Natalie Finstad, a Co-Founder of Tatua Kenya shares her take in aid and mission. She not only has a vast experience in justice work but is also playing a vital role in ensuring more people are involved in the new way of doing mission- as she talks about in this post as well as teaching them how to do it.
“Tatua Kenya began as a collective response to the way mission and aid were being done in the world. At its inception, I couldn’t point to exactly what was the problem but I did know a few things that bothered me.
- Mission was typically short-sighted and didn’t think through the long-term challenges.
- Mission didn’t engage local voices or honor their contribution.
Overtime however, I began to become increasingly frustrated with the one-sided nature of mission, meaning that for the most part mission efforts were about the “other person” or “other country’ changing, not us. This association of mission likely comes from the church’s tendency to use mission to describe the work it does with the outside world. Churches send out groups on mission trips to heal the sick, feed the hungry, build houses for the poor or work at a local food bank. Participants sign up to “make a difference” or “help the less-fortunate.” However, after the fact, many participants on mission trips will often remark, “I thought I was going to help them but I realized that they helped me more. That trip changed me.” While this sentiment sounds nice, I have always doubted the weight of the words.
How really were they helped by the poor people who received their new house? Was it in the welcoming they received or the view of a simpler life? If so, it appears, in most cases that the help they received didn’t go very far because few people who go on mission trips come back and change their lives – they might give a little more to the church or share about the plight of poor children in a faraway land but rarely do they make the sort of changes that could bring about a new kind of world, locally or globally.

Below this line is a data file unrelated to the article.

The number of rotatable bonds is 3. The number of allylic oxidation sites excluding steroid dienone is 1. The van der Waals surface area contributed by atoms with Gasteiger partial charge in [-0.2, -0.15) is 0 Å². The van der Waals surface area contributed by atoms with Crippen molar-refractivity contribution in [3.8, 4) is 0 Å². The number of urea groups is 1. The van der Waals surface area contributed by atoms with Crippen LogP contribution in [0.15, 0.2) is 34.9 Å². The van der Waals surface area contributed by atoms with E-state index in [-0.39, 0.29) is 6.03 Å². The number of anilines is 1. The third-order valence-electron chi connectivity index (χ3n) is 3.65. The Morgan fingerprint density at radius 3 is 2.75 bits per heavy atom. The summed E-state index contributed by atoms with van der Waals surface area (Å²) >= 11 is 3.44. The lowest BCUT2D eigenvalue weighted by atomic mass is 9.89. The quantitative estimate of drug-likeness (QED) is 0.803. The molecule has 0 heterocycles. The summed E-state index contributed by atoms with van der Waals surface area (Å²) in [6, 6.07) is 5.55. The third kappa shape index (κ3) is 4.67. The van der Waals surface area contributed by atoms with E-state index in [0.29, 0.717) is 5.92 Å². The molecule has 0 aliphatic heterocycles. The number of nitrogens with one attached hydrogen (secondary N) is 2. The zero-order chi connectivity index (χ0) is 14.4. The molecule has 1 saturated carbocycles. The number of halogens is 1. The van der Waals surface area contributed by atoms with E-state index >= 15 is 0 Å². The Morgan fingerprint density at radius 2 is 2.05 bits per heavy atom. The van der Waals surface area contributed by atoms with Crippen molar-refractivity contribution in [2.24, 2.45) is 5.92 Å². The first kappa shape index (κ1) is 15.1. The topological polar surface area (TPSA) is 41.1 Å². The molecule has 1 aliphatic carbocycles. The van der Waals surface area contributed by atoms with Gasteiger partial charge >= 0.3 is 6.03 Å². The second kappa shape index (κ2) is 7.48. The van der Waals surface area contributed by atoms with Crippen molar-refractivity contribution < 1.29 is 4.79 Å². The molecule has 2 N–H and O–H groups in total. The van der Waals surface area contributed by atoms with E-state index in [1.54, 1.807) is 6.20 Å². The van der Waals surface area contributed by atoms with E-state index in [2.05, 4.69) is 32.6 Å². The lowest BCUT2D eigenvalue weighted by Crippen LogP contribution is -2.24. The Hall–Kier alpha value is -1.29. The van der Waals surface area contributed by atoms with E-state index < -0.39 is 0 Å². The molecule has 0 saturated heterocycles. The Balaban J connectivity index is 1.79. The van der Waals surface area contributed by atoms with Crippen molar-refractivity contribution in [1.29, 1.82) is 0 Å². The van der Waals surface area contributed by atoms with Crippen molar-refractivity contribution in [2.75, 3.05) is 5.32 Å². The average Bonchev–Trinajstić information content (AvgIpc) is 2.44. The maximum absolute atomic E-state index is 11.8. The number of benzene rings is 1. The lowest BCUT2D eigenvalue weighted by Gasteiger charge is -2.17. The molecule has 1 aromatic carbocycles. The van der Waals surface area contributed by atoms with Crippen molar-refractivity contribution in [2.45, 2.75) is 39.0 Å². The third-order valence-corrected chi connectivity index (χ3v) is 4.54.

- Natalie at the Tatua 2014 Global gathering.
In the time I worked at Tatua I began to understand mission as a, by definition, two-sided change. Mission was the encounter with another which changed the way you saw yourself, saw the world and therefore, the way you lived. One example for me is coffee, before I went to Kenya I never really thought about fair-trade coffee products. I knew it existed but I assumed it to be a fad that would fade away in the near future. However, in Kenya I met people who grew coffee, I saw places coffee was grown and the conditions under which it was farmed. I visited homes of people who were, quite literally, breaking their back to grow coffee and living in poverty. This experience has motivated me to begin to talk to church’s about only serving fair-trade coffee at church, out of a commitment to really love our neighbor. .I don’t expect this will be easy, it will be hard enough for me to commit to spend the extra few dollars every time I buy coffee as an individual but we have to be willing to make changes that will actually lead to a just world.
The mission of the church is not to fix the world, it’s to engage with the world in a way that leads to the emergence of a sacred way of life. This sacred way of life means that we honor all of us who inhabit the world, and that we are willing to change our everyday lives to honor one another. Mission isn’t a trip or a project or a theory – it’s a way of being every day. This type of life requires deep relationships and communities that support us in living differently. I believe the Christian Church has the power to nurture both those relationships and communities. Now that I’ve left Tatua Kenya I’m working with programs in the church to design and strengthen these type of communities and relationships. In doing so, I hope to see an expansion in the US of people that know what it means to engage with the world for the purpose of its and our own continual transformation.